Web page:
HIV cure hope thanks to collaboration
Researchers are hopeful of a cure for HIV after treating the first patient with a promising new treatment that could kill all traces of the virus.
A partnership sparked by the National Institute for Health Research (NIHR) is behind this collaborative UK effort for the new treatment, which is a first-of-its-kind.
Six years ago this month, a meeting took place between five leading UK research establishments which resulted in a shared commitment to find a cure for HIV.
A partnership sparked by the National Office for Clinical Research Infrastructure (NOCRI), part of the NIHR, identified in that meeting that while there is research into treatment of HIV, as there is for many chronic conditions, there was no research into eradication of the disease.
Each of the British research institutions present — Oxford University, University of Cambridge, Imperial College London, King’s College London and University College London — agreed that they could provide a part of the jigsaw needed to find the cure, but could not achieve this in isolation.
Managing Director of NOCRI Mark Samuels said: “This was a meeting of some of the UK’s top medical research leaders and it was a privilege to encourage joining forces.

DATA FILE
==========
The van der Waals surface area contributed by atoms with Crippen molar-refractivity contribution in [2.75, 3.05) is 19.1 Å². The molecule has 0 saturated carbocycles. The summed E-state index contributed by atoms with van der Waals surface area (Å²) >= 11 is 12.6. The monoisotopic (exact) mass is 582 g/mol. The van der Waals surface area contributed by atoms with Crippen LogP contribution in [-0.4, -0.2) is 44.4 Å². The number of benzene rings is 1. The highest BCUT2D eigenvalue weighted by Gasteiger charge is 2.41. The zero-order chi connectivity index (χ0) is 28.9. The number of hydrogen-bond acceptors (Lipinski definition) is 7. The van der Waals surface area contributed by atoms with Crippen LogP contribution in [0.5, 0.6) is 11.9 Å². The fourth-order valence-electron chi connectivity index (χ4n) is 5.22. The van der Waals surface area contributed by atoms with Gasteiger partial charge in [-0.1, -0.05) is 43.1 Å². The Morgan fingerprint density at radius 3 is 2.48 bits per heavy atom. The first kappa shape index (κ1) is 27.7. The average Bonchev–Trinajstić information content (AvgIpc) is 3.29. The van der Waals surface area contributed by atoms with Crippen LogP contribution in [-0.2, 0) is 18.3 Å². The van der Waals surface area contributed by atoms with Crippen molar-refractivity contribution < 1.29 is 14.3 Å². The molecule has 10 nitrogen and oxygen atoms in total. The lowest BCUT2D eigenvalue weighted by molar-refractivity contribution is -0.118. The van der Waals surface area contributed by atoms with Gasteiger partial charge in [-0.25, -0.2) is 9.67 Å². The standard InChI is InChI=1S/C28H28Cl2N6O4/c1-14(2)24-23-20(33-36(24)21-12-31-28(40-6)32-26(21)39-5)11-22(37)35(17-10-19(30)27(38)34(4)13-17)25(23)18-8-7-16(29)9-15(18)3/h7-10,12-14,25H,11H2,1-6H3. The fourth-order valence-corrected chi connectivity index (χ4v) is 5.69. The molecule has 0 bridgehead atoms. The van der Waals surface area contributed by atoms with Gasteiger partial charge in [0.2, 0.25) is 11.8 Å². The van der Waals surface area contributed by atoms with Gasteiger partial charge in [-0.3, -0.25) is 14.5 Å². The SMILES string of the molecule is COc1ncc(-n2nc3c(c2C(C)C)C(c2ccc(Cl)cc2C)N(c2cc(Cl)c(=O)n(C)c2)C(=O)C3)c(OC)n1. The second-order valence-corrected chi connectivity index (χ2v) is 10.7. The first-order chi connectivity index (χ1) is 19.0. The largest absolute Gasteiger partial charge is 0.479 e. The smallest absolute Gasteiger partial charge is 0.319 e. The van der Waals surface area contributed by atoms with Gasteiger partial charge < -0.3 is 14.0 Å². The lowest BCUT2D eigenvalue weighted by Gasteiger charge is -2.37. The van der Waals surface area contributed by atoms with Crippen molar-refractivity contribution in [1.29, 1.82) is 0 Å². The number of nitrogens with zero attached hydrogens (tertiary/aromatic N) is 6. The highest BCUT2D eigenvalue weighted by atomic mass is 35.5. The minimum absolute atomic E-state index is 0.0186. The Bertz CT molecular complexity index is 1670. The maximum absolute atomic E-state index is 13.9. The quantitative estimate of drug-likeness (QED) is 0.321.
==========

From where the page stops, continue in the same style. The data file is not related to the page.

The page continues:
“We understand the power in brokering crucial relationships to pioneer health breakthroughs, and this meeting was a prime example of that.
“Together, we identified a research need which could only be achieved by creating a collaboration between these leading establishments.
“The competitive nature of the relationship between Oxford and Cambridge, spanning 800 years, is widely known, but there is also competition running across all these leading universities, particularly in terms of vying for research funding.
“Yet here was an opportunity to put that competition aside, and collaborate on a global health challenge. As a result, the Medical Research Council awarded one of the first joint grants to these five leading biomedical research institutions.
“And in return each research centre provides its expertise to complete the jigsaw needed to find a cure for HIV — from patients, to the right doctors, the right diagnostic technology, the mathematician to analyse results and so on. CHERUB was born.”
CHERUB (Collaborative HIV Eradication of viral Reservoirs: UK BRC) is a new approach to HIV therapeutics in the UK.
It is one of the first co-operatives of UK Biomedical Research Centres to engage internationally in one of the most exciting new fields of biomedical research — that of HIV cure.
CHERUB brings together, amongst others, clinicians, virologists, immunologists, molecular biologists and mathematical modellers under the umbrella of the NIHR.
Over 30 medical researchers attended a kick-off meeting, and it was acknowledged that so many world-leaders in the field had never been in one room together, even on the conference circuit.
This collaboration is the most significant attempt to find a cure for HIV in the UK.
And in the six years since, great progress has been made. The ‘Kick and Kill’ study will recruit 50 HIV study participants, in which researchers activate HIV infected cells which are ‘asleep’.
By waking them and treating them with an HDAC inhibitor drug, the body’s own immune system is encouraged to fight the disease.